Kevin: It was the contacts thing from Gmail and while I was there it got made into this centralized service that everyone could use. Every Google product could use and that's what all this + and everything is built on top of.

Leo: So it was this identity service that went down basically.

Kevin: There is an internal service that is all the profile information and it was migrated from being your contact details, inside your individual Gmail thing, to being a very, very large database of everyone's contact and everyone's personal profile. 

Leo: So that would for instance, if that’s the case then you would have Google connect go down as well or whatever Google calls it, the log in or centralized log in

Kevin: No the log in is separate from that. I don’t think that went down that thing hasn’t seen in like nine years  because that is like looked down on like everything else but I think the profiling stopped the ability  to pull information about people the bit that was down, and that’s was heavily called by these services  they lost it as well.

Leo: Here’s the picture of Larry Page with Lang Mon Ch’ing,  the Chairman and CEO of Lenovo apparently, at Mountian View right now to seal that deal. This is the picture that Google released with the announcement. We are giving you giant robot…

Gina, Jeff (laughing)

Leo:  we are giving you this giant robot, it looks like he just bought a used robot, I am sorry but it does.

Kevin: it’s a Trojan horse, it gets there and little Google cars come out of it.

Leo: If the Chinese regulators don’t approve this deal it will be THIS picture that did it.

Kevin: I want to ask a question by the way, does this reflect the relationship with the Chinese in any way?

Leo: I don’t know, So that’s news that I don’t think anybody had that news and it was very interesting Kevin Marks but because of your internal knowledge of how this is all wired

Kevin: I have not seen a post mortem on it yet nobody wrote a post mortem posts but I may have just missed it

Leo: I have not either.

Jeff: Charles Arthur of the Guardian lets puts this up  Google’s original evaluation for Motorola  mobility  will be 2.9 billion cash , 5.5 billion patents , 730 million customer relationships, 2.6 billion goodwill, 670 million net assets and then I guess that’s plus so I guess that’s separate from the setup business.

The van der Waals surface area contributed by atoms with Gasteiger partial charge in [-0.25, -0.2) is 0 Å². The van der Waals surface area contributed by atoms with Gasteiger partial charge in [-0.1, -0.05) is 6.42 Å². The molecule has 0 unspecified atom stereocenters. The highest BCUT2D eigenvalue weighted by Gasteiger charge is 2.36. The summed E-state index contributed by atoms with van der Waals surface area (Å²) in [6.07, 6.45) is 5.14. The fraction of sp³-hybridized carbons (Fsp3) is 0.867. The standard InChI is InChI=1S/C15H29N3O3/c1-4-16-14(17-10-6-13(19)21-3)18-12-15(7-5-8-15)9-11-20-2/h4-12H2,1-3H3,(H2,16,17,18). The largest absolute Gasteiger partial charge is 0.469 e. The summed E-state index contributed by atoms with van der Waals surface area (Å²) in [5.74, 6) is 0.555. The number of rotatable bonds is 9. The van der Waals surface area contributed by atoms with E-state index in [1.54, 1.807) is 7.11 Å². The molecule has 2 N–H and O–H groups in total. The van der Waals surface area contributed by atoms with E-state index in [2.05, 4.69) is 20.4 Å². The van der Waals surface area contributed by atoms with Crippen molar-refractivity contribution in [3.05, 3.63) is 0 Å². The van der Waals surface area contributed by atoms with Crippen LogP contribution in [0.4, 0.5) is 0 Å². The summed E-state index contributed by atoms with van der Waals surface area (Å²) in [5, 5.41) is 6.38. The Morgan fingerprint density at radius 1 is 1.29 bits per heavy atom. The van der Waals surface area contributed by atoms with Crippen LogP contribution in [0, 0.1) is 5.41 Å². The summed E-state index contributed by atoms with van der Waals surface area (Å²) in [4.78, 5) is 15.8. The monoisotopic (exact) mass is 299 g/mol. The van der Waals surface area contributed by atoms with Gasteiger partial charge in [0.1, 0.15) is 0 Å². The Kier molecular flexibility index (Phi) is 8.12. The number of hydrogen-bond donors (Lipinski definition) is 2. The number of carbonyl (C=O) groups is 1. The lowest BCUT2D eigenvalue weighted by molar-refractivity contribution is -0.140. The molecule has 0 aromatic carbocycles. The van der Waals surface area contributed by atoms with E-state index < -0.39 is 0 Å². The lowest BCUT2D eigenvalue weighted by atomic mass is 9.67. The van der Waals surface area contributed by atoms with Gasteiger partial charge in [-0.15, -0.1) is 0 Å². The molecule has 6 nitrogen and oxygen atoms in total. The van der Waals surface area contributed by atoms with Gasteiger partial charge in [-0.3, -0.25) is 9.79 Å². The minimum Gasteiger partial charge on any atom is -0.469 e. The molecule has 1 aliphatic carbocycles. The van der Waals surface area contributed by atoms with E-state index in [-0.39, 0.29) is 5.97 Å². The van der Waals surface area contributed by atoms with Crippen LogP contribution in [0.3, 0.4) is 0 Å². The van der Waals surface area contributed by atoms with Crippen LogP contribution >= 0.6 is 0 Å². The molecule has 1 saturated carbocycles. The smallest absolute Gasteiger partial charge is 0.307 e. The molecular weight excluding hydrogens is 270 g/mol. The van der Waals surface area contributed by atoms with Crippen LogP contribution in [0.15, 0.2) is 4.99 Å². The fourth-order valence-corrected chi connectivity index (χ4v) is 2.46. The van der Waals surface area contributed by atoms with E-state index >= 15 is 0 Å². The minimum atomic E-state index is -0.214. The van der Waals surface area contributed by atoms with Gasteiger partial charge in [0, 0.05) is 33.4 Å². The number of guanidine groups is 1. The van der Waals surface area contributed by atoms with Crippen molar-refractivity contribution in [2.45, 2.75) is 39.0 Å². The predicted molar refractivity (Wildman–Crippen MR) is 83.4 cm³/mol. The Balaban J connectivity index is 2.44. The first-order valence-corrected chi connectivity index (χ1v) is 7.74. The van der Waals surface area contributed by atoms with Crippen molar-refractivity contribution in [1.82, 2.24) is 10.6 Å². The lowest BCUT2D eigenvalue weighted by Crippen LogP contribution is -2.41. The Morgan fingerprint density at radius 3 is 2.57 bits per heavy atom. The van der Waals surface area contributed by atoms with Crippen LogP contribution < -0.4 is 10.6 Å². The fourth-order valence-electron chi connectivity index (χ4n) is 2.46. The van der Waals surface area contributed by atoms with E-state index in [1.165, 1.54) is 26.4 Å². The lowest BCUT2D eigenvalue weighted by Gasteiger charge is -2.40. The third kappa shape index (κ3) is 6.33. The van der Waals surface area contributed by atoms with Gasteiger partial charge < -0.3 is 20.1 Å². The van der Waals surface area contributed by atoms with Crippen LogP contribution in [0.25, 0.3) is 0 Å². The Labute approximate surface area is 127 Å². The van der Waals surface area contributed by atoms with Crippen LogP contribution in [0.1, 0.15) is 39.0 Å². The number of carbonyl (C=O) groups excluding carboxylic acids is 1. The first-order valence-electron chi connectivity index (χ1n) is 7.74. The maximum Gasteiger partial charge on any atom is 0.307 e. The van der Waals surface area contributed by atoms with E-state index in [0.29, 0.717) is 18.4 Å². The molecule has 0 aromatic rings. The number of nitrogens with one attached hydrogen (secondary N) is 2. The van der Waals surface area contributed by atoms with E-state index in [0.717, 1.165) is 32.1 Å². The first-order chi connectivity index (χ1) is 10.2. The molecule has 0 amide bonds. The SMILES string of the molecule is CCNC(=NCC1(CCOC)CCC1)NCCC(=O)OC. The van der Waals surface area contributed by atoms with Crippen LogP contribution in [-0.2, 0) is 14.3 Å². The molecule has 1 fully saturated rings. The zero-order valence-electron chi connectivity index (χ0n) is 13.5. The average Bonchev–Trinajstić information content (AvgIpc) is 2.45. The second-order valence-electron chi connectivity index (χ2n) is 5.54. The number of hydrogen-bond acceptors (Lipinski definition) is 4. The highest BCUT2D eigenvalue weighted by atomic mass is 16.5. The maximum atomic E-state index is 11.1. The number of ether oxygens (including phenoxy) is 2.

Leo: So, they are keeping the Goodwill but they are selling the phones.

Jeff: Yeah

Kevin: When, as they say, you can write down Goodwill whenever you feel like it so that means you can take it as a loss when you adjust your books.

Leo: New patent for Google glass, this is a newer design, this just appeared at the US patent and trademark office. Does it look different? It says it’s different, but that looks, it’s kind of, I don’t know you’re the guys with the glasses!

Kevin: Are those actually earphones as opposed to version connection things?

Leo: Yeah, well, we knew that was the new version of Google glass right, it had headphones.

Kevin: I don’t know I did not pay it much attention.

Leo: Yeah it’s on both sides, so that’s what’s new.

Gina: This piece of hardware on both sides doesn’t extend back as far as the current one does, so they are lessening the hardware, Unfortunately they are at the back of your ear that you don’t care about right? You care about what’s on your head.

Leo: Well this was all battery back here, right?

Gina: Yeah, right it was a battery.

Kevin: This is part that it kind of balanced, right? Instead of it falling off, you got the weight back here instead of it falling off the front.

Gina: Right.

Leo:  Erwin come here; bring your Google glass over here. So Erwin I saw you had A USB connector, is that to keep it charged?  So this new design eliminates this whole temple piece back here.

Gina: Yeah

Leo: Yeah, but that’s the battery isn’t it? Oh that’s the phone connector though, too. Yeah, Erwin’s visiting from Hong Kong. How long have you had your Google glass? Since November? And you’re wearing it over prescription glasses and your wearing all the time? Are you going to get the new, he says he doesn’t wear it when he drives, at least not in California. You never want to get stopped. The other thing is no longer is it over your right eyebrow it’s a reversed image it’s over your left eyebrow, yeah.

Jeff: That’s confusing, you know the problem with all of these is that you can’t fold them like glasses, and put them in your pocket.

Leo: So there’s no easy way to do that?

Jeff: So if I go to the movie it would be difficult for me to take them off. Because I couldn’t fold them.

Gina: But these new designs, they’re foldable, right?

Kevin: Well, the glasses can hang around right.

Jeff: Oh Yeah, I’m not doing that.

Leo: Oh come on, you’re going to do it with your readers any day now so you might as well just do it with your glass.

Kevin: Ooh there’s a jewelry opportunity here I can see it.

Leo: Yes! A layette a Google layette, I’m waiting for the Google monocle.

Gina: To go back to the Gmail or the people graft outage, first, the Google SRE’S site reliability engineers, were doing an AMA and asked me something on Reditt at the time the outages happened.

Leo: Interesting! That’s the problem, yeah.

Gina: And then Yahoo on their official Twitter account, tweeted that Gmail was down and then later deleted the tweet and issued an apology saying that they shouldn’t have mentioned it.

Leo: It was their mistake that was the mistake, because it was just a news thing they didn’t snark they just thought that it was down, the mistake was the apology.